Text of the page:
Other universities quickly adopted similar certificate programs, the practice spreading across the country with universities serving as essentially secondary school accreditors (Geiger, 2014 & Cohen & Kisker, 2009). This new system was not without problems, as each certifying body had their own set of standards with varying degrees of rigor. In response, the New England Association of Colleges and Secondary Schools developed in the 1880s to establish communication between secondary and higher education leaders (Harcleroad, 1980). This first regional accreditor was quickly followed by that of the Southern Association of Colleges and Schools, with the goal ...
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...ut in place, including an institutions’ default rate (Higher Education Act of 1965, 2008). More recently in 2003, Burd (2003) outlines amendments were made to this act to “increase the amount of money that is set aside for black colleges, Hispanic-serving institutions, and tribal colleges to use to develop their faculties, curriculums, and endowments.”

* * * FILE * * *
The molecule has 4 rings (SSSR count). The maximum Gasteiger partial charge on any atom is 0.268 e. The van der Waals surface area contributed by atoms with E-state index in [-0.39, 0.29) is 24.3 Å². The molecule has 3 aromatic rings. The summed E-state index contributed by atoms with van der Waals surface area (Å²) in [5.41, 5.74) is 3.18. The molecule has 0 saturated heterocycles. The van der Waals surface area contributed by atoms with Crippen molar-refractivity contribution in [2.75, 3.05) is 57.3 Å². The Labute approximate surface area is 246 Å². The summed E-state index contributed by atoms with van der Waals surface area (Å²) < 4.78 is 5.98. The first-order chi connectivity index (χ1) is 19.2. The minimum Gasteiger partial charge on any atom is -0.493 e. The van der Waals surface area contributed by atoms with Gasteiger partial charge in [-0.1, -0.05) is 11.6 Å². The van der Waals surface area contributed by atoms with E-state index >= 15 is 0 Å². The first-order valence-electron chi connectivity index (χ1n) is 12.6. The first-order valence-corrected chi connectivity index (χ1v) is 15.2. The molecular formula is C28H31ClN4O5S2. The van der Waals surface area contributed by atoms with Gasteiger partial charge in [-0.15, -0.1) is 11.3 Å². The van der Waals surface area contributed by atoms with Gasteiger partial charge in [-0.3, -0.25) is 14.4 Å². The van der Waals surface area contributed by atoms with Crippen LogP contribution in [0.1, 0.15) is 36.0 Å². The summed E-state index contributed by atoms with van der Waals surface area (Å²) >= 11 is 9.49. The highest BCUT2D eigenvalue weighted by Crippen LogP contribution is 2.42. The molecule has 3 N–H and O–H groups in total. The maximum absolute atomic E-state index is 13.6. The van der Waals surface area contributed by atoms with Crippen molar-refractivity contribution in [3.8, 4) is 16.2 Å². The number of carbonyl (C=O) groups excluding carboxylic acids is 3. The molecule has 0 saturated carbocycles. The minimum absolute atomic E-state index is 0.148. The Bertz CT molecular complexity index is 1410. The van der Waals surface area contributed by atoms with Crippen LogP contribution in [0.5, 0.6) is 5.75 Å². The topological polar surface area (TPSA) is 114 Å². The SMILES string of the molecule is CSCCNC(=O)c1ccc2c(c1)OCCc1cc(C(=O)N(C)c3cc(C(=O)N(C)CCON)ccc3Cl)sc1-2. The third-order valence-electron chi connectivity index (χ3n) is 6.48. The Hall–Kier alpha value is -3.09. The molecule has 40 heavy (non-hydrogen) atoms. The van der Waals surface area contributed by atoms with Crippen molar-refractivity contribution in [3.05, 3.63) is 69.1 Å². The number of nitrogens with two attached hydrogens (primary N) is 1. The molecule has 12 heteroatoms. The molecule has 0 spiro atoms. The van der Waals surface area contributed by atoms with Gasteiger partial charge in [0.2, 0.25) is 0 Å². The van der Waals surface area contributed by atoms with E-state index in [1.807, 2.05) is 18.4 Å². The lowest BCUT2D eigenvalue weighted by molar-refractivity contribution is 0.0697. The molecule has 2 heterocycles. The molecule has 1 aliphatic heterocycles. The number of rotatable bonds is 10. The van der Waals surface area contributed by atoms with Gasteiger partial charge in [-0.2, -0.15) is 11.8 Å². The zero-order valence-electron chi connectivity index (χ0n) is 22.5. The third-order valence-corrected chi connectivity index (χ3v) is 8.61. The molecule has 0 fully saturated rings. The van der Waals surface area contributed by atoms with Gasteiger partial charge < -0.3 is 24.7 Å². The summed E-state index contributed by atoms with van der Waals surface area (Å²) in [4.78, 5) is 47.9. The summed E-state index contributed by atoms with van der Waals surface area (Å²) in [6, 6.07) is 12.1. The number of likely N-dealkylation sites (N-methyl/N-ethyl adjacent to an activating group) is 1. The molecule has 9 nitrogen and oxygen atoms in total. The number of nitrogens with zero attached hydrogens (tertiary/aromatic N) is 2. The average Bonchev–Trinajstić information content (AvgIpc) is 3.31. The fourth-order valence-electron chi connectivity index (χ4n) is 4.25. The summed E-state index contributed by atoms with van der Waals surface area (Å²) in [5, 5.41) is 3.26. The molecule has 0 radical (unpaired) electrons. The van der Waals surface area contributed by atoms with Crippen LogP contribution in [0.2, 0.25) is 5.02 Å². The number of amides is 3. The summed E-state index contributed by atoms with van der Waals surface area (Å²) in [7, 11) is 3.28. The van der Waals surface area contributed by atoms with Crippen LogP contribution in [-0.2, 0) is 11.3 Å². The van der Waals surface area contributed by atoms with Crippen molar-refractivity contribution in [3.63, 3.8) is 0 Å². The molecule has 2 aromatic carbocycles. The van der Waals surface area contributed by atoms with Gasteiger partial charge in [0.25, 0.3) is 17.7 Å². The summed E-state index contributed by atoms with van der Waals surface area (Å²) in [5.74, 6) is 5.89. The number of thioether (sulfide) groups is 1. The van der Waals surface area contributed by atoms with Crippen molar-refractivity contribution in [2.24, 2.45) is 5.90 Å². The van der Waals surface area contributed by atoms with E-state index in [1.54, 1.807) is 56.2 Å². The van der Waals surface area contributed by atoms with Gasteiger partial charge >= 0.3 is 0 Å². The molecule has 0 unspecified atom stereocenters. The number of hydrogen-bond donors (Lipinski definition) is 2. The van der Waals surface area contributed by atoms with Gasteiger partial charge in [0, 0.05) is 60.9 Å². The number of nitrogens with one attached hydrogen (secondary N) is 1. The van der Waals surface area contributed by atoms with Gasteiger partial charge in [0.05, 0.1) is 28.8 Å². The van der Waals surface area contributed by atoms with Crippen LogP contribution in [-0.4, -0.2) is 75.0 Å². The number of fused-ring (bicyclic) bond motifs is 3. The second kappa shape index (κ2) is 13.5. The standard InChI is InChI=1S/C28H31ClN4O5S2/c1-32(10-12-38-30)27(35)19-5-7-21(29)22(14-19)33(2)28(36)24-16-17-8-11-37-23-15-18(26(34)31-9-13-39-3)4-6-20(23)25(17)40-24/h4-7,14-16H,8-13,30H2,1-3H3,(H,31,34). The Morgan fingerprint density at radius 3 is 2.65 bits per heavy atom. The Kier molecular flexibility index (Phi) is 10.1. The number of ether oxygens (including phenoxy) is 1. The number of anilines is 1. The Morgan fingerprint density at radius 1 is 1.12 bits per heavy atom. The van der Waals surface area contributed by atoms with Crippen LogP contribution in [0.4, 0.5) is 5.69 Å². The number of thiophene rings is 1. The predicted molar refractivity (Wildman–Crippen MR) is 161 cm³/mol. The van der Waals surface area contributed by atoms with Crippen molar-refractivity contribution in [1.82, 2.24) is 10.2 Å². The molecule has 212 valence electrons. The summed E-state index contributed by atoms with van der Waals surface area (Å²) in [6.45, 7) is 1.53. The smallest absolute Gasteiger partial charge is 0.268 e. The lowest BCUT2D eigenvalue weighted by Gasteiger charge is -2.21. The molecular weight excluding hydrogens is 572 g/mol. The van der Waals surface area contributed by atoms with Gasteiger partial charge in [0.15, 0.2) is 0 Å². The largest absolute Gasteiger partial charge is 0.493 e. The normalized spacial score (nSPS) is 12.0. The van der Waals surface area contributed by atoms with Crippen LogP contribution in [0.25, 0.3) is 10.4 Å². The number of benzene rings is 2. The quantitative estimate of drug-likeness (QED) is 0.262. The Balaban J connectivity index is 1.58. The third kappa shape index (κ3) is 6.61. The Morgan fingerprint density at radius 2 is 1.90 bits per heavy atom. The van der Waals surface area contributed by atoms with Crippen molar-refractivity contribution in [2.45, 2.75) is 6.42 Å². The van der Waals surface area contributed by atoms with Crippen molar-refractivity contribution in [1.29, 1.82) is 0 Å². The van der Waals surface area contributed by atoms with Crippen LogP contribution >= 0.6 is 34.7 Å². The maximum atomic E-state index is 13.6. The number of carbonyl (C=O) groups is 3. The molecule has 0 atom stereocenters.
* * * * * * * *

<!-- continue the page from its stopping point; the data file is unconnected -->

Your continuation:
The accreditation process has clearly grown from that of University of Michigan’s high school certification program. Although initially the program aimed to change the college admission process, it inadvertently became integral to all aspects of American education. Accreditation has essentially defined not only what qualities an institution must possess to be considered a college in the United Sates, but policies and processes that must be in place to ensure students have increased opportunities to quality education.
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